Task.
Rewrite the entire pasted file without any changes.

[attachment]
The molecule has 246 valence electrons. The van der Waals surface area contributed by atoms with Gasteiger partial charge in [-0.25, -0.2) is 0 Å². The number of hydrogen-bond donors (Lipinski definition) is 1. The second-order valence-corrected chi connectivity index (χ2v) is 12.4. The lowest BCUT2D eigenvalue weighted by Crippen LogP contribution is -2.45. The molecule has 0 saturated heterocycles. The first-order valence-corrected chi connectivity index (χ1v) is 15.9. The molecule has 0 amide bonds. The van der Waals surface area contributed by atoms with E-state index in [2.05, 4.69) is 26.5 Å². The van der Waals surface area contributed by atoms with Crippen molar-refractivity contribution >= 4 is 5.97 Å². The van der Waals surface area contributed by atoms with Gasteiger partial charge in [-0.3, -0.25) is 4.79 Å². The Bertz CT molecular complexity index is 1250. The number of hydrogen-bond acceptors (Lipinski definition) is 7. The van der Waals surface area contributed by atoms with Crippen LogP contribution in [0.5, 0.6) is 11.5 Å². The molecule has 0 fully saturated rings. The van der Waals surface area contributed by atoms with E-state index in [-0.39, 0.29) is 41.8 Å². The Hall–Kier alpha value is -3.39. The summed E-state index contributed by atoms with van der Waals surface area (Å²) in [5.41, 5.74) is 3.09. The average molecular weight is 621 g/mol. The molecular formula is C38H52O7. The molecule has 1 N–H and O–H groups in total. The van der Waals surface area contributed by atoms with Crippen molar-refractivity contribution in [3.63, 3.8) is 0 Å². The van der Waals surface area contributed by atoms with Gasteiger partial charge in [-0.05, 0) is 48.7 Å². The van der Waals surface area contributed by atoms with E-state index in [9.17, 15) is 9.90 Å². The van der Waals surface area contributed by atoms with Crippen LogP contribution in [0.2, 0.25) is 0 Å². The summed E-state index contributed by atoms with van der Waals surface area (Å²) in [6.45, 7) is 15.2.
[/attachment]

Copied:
The molecule has 246 valence electrons. The van der Waals surface area contributed by atoms with Gasteiger partial charge in [-0.25, -0.2) is 0 Å². The number of hydrogen-bond donors (Lipinski definition) is 1. The second-order valence-corrected chi connectivity index (χ2v) is 12.4. The lowest BCUT2D eigenvalue weighted by Crippen LogP contribution is -2.45. The molecule has 0 saturated heterocycles. The first-order valence-corrected chi connectivity index (χ1v) is 15.9. The molecule has 0 amide bonds. The van der Waals surface area contributed by atoms with E-state index in [2.05, 4.69) is 26.5 Å². The van der Waals surface area contributed by atoms with Crippen molar-refractivity contribution >= 4 is 5.97 Å². The van der Waals surface area contributed by atoms with Gasteiger partial charge in [-0.3, -0.25) is 4.79 Å². The Bertz CT molecular complexity index is 1250. The number of hydrogen-bond acceptors (Lipinski definition) is 7. The van der Waals surface area contributed by atoms with Crippen LogP contribution in [0.5, 0.6) is 11.5 Å². The molecule has 0 fully saturated rings. The van der Waals surface area contributed by atoms with E-state index in [-0.39, 0.29) is 41.8 Å². The Hall–Kier alpha value is -3.39. The summed E-state index contributed by atoms with van der Waals surface area (Å²) in [5.41, 5.74) is 3.09. The average molecular weight is 621 g/mol. The molecular formula is C38H52O7. The molecule has 1 N–H and O–H groups in total. The van der Waals surface area contributed by atoms with Crippen molar-refractivity contribution in [3.63, 3.8) is 0 Å². The van der Waals surface area contributed by atoms with Gasteiger partial charge in [-0.05, 0) is 48.7 Å². The van der Waals surface area contributed by atoms with E-state index in [9.17, 15) is 9.90 Å². The van der Waals surface area contributed by atoms with Crippen LogP contribution in [0.2, 0.25) is 0 Å². The summed E-state index contributed by atoms with van der Waals surface area (Å²) in [6.45, 7) is 15.2.